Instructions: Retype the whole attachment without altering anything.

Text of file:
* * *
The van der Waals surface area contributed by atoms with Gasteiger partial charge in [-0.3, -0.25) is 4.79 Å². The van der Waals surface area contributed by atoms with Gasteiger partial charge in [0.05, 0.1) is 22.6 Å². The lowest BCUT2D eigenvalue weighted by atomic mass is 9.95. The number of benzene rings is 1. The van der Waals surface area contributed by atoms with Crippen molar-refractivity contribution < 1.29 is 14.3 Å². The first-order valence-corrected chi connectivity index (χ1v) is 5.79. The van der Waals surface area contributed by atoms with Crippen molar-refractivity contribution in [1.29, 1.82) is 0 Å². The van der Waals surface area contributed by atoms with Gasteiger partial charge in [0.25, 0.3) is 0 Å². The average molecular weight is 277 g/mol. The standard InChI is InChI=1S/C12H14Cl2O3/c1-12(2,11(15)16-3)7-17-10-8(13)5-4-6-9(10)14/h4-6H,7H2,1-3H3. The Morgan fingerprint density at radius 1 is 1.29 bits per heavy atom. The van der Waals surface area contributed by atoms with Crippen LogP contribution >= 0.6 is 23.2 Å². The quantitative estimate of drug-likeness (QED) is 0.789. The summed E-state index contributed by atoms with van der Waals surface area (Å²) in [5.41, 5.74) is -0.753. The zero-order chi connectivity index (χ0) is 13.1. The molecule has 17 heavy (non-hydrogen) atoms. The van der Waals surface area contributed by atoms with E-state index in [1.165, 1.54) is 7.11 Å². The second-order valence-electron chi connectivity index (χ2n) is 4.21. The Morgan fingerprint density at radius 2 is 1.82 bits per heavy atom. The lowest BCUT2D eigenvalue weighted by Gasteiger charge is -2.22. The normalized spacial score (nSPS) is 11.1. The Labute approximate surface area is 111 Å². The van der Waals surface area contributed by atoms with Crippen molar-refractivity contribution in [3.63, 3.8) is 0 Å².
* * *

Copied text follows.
The van der Waals surface area contributed by atoms with Gasteiger partial charge in [-0.3, -0.25) is 4.79 Å². The van der Waals surface area contributed by atoms with Gasteiger partial charge in [0.05, 0.1) is 22.6 Å². The lowest BCUT2D eigenvalue weighted by atomic mass is 9.95. The number of benzene rings is 1. The van der Waals surface area contributed by atoms with Crippen molar-refractivity contribution < 1.29 is 14.3 Å². The first-order valence-corrected chi connectivity index (χ1v) is 5.79. The van der Waals surface area contributed by atoms with Crippen molar-refractivity contribution in [1.29, 1.82) is 0 Å². The van der Waals surface area contributed by atoms with Gasteiger partial charge in [0.25, 0.3) is 0 Å². The average molecular weight is 277 g/mol. The standard InChI is InChI=1S/C12H14Cl2O3/c1-12(2,11(15)16-3)7-17-10-8(13)5-4-6-9(10)14/h4-6H,7H2,1-3H3. The Morgan fingerprint density at radius 1 is 1.29 bits per heavy atom. The van der Waals surface area contributed by atoms with Crippen LogP contribution >= 0.6 is 23.2 Å². The quantitative estimate of drug-likeness (QED) is 0.789. The summed E-state index contributed by atoms with van der Waals surface area (Å²) in [5.41, 5.74) is -0.753. The zero-order chi connectivity index (χ0) is 13.1. The molecule has 17 heavy (non-hydrogen) atoms. The van der Waals surface area contributed by atoms with E-state index in [1.165, 1.54) is 7.11 Å². The second-order valence-electron chi connectivity index (χ2n) is 4.21. The Morgan fingerprint density at radius 2 is 1.82 bits per heavy atom. The lowest BCUT2D eigenvalue weighted by Gasteiger charge is -2.22. The normalized spacial score (nSPS) is 11.1. The Labute approximate surface area is 111 Å². The van der Waals surface area contributed by atoms with Crippen molar-refractivity contribution in [3.63, 3.8) is 0 Å².